|We've spent the last five Christmas
holidays at five destinations all lying within the Coral
Triangle -- a favorite area of ours for the superb
scuba diving, and because we love Southeast Asia in
general. Although tempted to return to the region yet
again this year, we decided on a change, settling on the
Islands. Commonly referred to among divers as Socorro
(after the largest island), the archipelago lies
about 250 miles south-southwest of the tip of Baja
It was especially nice to set out with the entire family for the first time in a year: Tim & Emily's various activities last summer found us vacationing separately with each of them -- the Indian Himalayas with Emily in July, and Alaska with Tim in September. Another treat was the extremely short flight. Instead of a multi-day adventure just getting to our destination, we hopped one of the many 2½ hour flights that serve tourists heading for a quick holiday in Cabo San Lucas.
The only way to dive the Revillagigedo Islands is aboard one of a small number of "liveaboard" dive boats that travel to the islands from Cabo. It's an 8-day expedition, which left us with almost a week to fill, so as not to waste any of our two-week holiday. From past trips we knew there was an interesting mountain range in southern Baja, and bit of searching led us to Baja Sierra Adventures. Most appealing was their four-day trek across the Sierra de la Laguna, from the eastern Sea of Cortez side of the Baja Peninsula to the western Pacific side, to which we added a day of mountain biking and canyon exploring.
We were met at the airport by Edgardo, who pretty much is Baja Sierra Adventures, and who would be our guide for the next five days. A former engineer from Mexico City who gave it all up to enjoy the outdoors, Edgardo (photo 3) is personable, energetic, and charismatic, speaks excellent English, and knows the region well. We stayed our first night in the pleasant small town of Santiago, close to the many granite canyons that lead into the Sierra. The next day was spent mountain biking to the canyons (photo 1), visiting hot springs, taking some short hikes, and leaping into hidden pools (photo 2, which doesn't really capture the alarming drop). We finished it up by camping at a family ranch near our trailhead, where a large number of relatives were on hand to celebrate the matriarch's birthday.
The four-day hike across the Sierra was somewhere between a self-sufficient backpacking trip and a full-service trek. We opted to hire a horseman with two horses that carried tents, food, and kitchen gear; we carried everything else. The food was truly gourmet. Edgardo performed miracles over an open fire (photo 3), and tucked into the horse's saddle bags were tequila and red wine to wash everything down.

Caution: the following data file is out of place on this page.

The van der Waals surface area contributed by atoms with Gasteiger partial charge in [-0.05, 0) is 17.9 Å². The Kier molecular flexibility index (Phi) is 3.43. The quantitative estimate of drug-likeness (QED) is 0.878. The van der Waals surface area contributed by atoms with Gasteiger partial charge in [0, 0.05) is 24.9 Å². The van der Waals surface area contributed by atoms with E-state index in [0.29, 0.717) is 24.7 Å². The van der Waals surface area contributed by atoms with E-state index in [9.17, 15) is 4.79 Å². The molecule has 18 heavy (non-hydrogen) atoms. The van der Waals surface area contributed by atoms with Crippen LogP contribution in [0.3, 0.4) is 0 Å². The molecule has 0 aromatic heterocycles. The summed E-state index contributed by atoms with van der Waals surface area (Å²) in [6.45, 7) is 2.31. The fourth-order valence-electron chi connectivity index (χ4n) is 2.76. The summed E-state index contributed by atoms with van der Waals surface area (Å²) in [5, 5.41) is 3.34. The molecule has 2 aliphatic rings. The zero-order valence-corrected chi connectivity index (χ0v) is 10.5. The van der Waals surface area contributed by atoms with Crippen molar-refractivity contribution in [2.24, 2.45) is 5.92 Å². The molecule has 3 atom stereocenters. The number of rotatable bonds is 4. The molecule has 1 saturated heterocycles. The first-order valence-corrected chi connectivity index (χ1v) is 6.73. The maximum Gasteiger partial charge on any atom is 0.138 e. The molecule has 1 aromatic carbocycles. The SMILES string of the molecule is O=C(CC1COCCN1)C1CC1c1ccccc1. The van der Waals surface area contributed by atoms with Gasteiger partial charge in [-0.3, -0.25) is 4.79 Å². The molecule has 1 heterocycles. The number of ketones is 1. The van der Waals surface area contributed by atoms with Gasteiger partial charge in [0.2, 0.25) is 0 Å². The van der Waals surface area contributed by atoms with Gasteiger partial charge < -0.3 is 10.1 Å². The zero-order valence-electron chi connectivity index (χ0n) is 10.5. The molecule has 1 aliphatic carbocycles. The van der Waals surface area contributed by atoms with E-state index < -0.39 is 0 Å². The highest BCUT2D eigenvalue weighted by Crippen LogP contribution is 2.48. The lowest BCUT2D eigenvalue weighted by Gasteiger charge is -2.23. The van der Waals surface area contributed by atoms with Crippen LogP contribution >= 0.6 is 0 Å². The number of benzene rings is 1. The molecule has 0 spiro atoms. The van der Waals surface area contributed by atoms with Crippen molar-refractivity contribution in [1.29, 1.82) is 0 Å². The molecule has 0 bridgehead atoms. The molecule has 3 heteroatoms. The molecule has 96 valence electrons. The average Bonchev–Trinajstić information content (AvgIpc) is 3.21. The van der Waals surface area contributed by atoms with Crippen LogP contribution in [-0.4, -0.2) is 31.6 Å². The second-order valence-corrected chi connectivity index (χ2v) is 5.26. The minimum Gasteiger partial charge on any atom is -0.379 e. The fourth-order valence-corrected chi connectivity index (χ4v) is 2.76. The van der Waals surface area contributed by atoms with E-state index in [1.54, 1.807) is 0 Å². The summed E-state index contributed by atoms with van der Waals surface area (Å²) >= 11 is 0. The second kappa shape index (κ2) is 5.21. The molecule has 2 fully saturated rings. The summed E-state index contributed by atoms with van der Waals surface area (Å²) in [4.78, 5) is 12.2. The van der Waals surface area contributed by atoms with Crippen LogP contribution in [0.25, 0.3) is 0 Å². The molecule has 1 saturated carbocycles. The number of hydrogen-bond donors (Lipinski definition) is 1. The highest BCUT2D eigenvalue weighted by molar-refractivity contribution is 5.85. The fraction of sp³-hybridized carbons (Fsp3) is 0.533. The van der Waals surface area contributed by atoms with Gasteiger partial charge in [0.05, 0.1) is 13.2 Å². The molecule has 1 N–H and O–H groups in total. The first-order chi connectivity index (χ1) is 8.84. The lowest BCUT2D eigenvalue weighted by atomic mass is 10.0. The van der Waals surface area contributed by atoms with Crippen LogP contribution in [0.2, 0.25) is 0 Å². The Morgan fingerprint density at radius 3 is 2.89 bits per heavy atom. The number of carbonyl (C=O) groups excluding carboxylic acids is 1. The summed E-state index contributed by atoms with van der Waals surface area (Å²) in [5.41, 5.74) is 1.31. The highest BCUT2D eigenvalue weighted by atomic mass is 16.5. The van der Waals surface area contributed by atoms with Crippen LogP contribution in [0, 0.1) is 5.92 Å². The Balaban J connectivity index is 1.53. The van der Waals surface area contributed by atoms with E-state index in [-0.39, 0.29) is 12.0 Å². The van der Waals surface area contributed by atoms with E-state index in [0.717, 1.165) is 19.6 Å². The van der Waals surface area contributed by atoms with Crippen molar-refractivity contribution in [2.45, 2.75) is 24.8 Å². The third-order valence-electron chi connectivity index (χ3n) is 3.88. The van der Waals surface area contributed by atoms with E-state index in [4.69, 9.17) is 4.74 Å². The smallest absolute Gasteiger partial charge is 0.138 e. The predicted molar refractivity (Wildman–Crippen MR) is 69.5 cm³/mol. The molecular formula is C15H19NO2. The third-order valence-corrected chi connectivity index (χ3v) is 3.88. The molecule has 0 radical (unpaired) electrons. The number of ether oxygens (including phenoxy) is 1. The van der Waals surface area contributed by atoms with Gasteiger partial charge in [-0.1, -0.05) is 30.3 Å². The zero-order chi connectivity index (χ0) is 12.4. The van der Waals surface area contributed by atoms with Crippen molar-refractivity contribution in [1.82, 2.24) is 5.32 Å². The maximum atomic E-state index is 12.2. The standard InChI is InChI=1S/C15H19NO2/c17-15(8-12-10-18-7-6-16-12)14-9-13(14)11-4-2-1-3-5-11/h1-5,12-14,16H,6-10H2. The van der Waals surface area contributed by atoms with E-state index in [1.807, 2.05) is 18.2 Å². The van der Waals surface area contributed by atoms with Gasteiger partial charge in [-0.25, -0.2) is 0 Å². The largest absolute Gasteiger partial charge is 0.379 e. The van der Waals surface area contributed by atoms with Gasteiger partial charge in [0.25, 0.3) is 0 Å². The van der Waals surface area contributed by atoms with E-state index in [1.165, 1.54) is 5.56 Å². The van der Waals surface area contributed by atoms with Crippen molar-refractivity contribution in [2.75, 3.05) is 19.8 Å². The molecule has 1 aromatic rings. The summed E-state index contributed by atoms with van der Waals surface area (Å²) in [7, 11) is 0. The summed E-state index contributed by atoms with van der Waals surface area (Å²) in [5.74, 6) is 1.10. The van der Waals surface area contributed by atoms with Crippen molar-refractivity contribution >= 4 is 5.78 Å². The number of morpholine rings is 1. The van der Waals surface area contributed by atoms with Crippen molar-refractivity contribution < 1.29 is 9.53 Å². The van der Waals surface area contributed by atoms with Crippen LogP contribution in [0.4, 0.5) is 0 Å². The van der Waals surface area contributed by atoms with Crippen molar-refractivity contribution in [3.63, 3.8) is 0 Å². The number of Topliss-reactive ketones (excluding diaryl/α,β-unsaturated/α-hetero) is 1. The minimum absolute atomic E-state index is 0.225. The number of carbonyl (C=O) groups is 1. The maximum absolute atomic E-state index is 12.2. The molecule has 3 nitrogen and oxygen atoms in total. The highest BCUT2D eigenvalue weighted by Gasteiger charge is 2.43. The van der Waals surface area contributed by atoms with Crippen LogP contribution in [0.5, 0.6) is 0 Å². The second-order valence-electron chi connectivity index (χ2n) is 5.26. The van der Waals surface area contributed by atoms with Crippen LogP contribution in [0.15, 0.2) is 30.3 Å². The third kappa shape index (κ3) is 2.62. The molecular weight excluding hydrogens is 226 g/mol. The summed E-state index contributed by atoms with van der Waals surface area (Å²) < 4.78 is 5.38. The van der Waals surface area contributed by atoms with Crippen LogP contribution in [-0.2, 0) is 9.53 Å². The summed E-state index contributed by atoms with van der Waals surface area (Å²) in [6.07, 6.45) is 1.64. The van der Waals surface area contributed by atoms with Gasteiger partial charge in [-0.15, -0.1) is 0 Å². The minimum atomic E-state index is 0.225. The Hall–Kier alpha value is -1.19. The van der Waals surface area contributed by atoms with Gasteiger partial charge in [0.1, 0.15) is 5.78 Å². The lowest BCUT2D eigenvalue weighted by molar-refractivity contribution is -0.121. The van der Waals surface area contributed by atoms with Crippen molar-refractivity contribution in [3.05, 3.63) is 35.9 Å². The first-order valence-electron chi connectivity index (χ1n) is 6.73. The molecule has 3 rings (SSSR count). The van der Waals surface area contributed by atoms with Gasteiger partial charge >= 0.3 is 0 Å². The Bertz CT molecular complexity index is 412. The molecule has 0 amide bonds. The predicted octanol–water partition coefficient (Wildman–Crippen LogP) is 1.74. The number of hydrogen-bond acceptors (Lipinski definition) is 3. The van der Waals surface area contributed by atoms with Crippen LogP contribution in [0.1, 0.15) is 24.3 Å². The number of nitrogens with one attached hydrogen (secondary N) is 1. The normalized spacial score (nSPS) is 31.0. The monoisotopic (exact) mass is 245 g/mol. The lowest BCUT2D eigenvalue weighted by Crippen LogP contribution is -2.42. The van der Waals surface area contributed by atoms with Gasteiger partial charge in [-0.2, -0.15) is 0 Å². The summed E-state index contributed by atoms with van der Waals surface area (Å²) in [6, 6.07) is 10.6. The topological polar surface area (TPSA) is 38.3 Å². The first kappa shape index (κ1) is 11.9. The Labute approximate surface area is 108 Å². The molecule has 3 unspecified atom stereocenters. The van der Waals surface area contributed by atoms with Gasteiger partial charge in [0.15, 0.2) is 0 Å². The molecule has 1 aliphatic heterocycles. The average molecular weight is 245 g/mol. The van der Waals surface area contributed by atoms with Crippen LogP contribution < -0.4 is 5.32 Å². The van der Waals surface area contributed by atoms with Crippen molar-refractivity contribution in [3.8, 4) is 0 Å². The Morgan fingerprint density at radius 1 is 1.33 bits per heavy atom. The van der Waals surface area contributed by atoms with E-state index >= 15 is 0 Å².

Catarino, our horseman, is apparently a legend in the Sierra for his hunting skills, taking wild boars frequently and the occasional wild bull, no guns involved. Catarino brought his friend Alfredo along on the trip to do a bit of hunting, though since we weren't especially interested in a pig roast, they curtailed their activities until the last day, when they were descending a different route from ours. Catarino is also known as an expert in natural remedies; he brewed up a variety of forest-ingredient teas during the trip.
The hiking itself was relatively strenuous, with significant elevation changes every day. The terrain ran the gamut from low desert at the start to pine forest up top, with unusual bird and tree life. It somewhat resembled areas of California and the Southwest (photos 4-6), but was very remote -- we didn't see another soul until we neared the trail's end on the Pacific side. The high point of the mountain range is around 7000' (with a lookout tower, photo 7), though the best viewpoint was from the somewhat lower El Picacho (photo 8). Our highest camp was surprisingly cold -- below freezing at night -- not exactly your typical Mexican vacation. We kept warm around the campfire each evening (credits for amazing photo 9 are all Tim's), enjoying fun and interesting conversation with Edgardo.
We ended the hiking trip in Todos Santos, where we're spending a night before heading to Cabo San Lucas. Todos Santos has gotten considerably more touristy since we last passed through in 1991. We'd booked a two-bedroom house near the beach a bit out of town, which turned out to be extremely nice -- perfect for regrouping after the trek and getting ready for the second half of the trip.
Next: We allocated an entire day to get from Todos Santos to Cabo San Lucas (about an hour by car), made a bit more exciting by not having a transportation plan. After a night in Cabo, we'll board the Sea Escape for our 8-day scuba trip to the Revillagigedo Islands.